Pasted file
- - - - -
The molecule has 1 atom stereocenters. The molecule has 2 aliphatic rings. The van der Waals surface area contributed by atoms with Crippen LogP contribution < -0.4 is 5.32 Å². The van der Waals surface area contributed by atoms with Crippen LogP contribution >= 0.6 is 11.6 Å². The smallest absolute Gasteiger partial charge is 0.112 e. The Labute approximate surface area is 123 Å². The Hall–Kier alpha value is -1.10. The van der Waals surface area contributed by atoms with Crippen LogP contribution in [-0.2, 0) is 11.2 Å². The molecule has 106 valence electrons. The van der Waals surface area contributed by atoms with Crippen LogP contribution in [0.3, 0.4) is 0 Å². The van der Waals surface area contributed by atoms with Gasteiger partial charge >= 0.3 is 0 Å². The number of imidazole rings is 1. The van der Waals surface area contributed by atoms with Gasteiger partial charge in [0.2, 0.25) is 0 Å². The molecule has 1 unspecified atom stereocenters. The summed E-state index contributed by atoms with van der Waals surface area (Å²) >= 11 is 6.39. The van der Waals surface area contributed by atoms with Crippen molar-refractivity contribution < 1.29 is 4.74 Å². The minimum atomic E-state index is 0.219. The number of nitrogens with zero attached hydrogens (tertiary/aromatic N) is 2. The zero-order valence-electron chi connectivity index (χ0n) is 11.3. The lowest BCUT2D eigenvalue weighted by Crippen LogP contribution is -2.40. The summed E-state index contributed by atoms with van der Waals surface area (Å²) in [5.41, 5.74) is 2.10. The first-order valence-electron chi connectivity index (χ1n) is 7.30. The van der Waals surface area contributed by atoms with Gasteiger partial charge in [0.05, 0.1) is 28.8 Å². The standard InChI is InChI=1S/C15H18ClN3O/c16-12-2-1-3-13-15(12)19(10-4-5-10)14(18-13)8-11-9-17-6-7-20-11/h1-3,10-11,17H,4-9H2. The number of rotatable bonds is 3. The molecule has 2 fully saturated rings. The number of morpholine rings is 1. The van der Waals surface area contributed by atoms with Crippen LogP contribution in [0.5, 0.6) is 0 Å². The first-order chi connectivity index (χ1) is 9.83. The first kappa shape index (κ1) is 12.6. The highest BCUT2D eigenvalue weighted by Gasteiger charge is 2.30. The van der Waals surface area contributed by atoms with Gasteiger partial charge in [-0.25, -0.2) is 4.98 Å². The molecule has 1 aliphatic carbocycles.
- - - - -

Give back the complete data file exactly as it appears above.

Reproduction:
The molecule has 1 atom stereocenters. The molecule has 2 aliphatic rings. The van der Waals surface area contributed by atoms with Crippen LogP contribution < -0.4 is 5.32 Å². The van der Waals surface area contributed by atoms with Crippen LogP contribution >= 0.6 is 11.6 Å². The smallest absolute Gasteiger partial charge is 0.112 e. The Labute approximate surface area is 123 Å². The Hall–Kier alpha value is -1.10. The van der Waals surface area contributed by atoms with Crippen LogP contribution in [-0.2, 0) is 11.2 Å². The molecule has 106 valence electrons. The van der Waals surface area contributed by atoms with Crippen LogP contribution in [0.3, 0.4) is 0 Å². The van der Waals surface area contributed by atoms with Gasteiger partial charge >= 0.3 is 0 Å². The number of imidazole rings is 1. The van der Waals surface area contributed by atoms with Gasteiger partial charge in [0.2, 0.25) is 0 Å². The molecule has 1 unspecified atom stereocenters. The summed E-state index contributed by atoms with van der Waals surface area (Å²) >= 11 is 6.39. The van der Waals surface area contributed by atoms with Crippen molar-refractivity contribution < 1.29 is 4.74 Å². The minimum atomic E-state index is 0.219. The number of nitrogens with zero attached hydrogens (tertiary/aromatic N) is 2. The zero-order valence-electron chi connectivity index (χ0n) is 11.3. The lowest BCUT2D eigenvalue weighted by Crippen LogP contribution is -2.40. The summed E-state index contributed by atoms with van der Waals surface area (Å²) in [5.41, 5.74) is 2.10. The first-order valence-electron chi connectivity index (χ1n) is 7.30. The van der Waals surface area contributed by atoms with Gasteiger partial charge in [0.05, 0.1) is 28.8 Å². The standard InChI is InChI=1S/C15H18ClN3O/c16-12-2-1-3-13-15(12)19(10-4-5-10)14(18-13)8-11-9-17-6-7-20-11/h1-3,10-11,17H,4-9H2. The number of rotatable bonds is 3. The molecule has 2 fully saturated rings. The number of morpholine rings is 1. The van der Waals surface area contributed by atoms with Crippen LogP contribution in [0.5, 0.6) is 0 Å². The first-order chi connectivity index (χ1) is 9.83. The first kappa shape index (κ1) is 12.6. The highest BCUT2D eigenvalue weighted by Gasteiger charge is 2.30. The van der Waals surface area contributed by atoms with Gasteiger partial charge in [-0.25, -0.2) is 4.98 Å². The molecule has 1 aliphatic carbocycles.